Top Gene Interactions
- Metabolism: Primarily hepatic, but only small amounts are metabolized. Route of Elimination: In man, following a single dose of 4 mg/m2 of pentostatin infused over 5 minutes, approximately 90% of the dose was excreted in the urine as unchanged pentostatin and/or metabolites as measured by adenosine deaminase inhibitory activity. Half Life: 5.7 hours (with a range between 2.6 and 16 hrs)
- Uses/Sources: For the treatment of hairy cell leukaemia refractory to alpha interferon.
- Health Effects: Antibiotic resistance
- Symptoms: Side effects include lethargy, rash, fatigue, nausea and myelosuppression.
- Route of Exposure: Not absorbed orally, crosses blood brain barrier.
- Carcinogenicity: No indication of carcinogenicity to humans (not listed by IARC).
- Toxicity: LD50=128 mg/kg (mouse)
Mechanism of Action
|Target Name||Mechanism of Action||References|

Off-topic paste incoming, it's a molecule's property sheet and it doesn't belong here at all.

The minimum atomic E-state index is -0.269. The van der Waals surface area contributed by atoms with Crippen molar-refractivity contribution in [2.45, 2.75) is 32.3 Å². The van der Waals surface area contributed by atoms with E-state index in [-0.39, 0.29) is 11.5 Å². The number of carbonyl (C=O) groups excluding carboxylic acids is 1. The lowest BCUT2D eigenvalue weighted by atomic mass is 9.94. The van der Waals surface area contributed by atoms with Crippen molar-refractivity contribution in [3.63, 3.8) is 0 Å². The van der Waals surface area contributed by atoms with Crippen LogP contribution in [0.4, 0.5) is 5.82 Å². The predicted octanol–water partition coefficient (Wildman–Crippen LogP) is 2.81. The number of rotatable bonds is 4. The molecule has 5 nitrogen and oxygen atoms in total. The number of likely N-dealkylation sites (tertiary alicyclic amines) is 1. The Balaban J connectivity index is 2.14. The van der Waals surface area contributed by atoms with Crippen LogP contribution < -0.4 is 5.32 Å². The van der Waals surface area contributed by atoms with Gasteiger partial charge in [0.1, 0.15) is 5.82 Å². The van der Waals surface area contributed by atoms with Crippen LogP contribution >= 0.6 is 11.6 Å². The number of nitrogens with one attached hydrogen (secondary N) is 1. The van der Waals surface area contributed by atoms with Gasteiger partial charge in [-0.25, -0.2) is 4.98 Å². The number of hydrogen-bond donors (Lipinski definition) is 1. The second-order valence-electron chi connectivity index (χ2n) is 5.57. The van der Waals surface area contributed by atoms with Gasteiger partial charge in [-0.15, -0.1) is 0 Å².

|Adenosine deaminase||Pentostatin is a potent transition state inhibitor of adenosine deaminase (ADA), the greatest activity of which is found in cells of the lymphoid system. T-cells have higher ADA activity than B-cells, and T-cell malignancies have higher activity than B-cell malignancies. The cytotoxicity that results from prevention of catabolism of adenosine or deoxyadenosine is thought to be due to elevated intracellular levels of dATP, which can block DNA synthesis through inhibition of ribonucleotide reductase. Intracellular activation results in incorporation into DNA as a false purine base. An additional cytotoxic effect is related to its incorporation into RNA. Cytotoxicity is cell cycle phase-specific (S-phase).||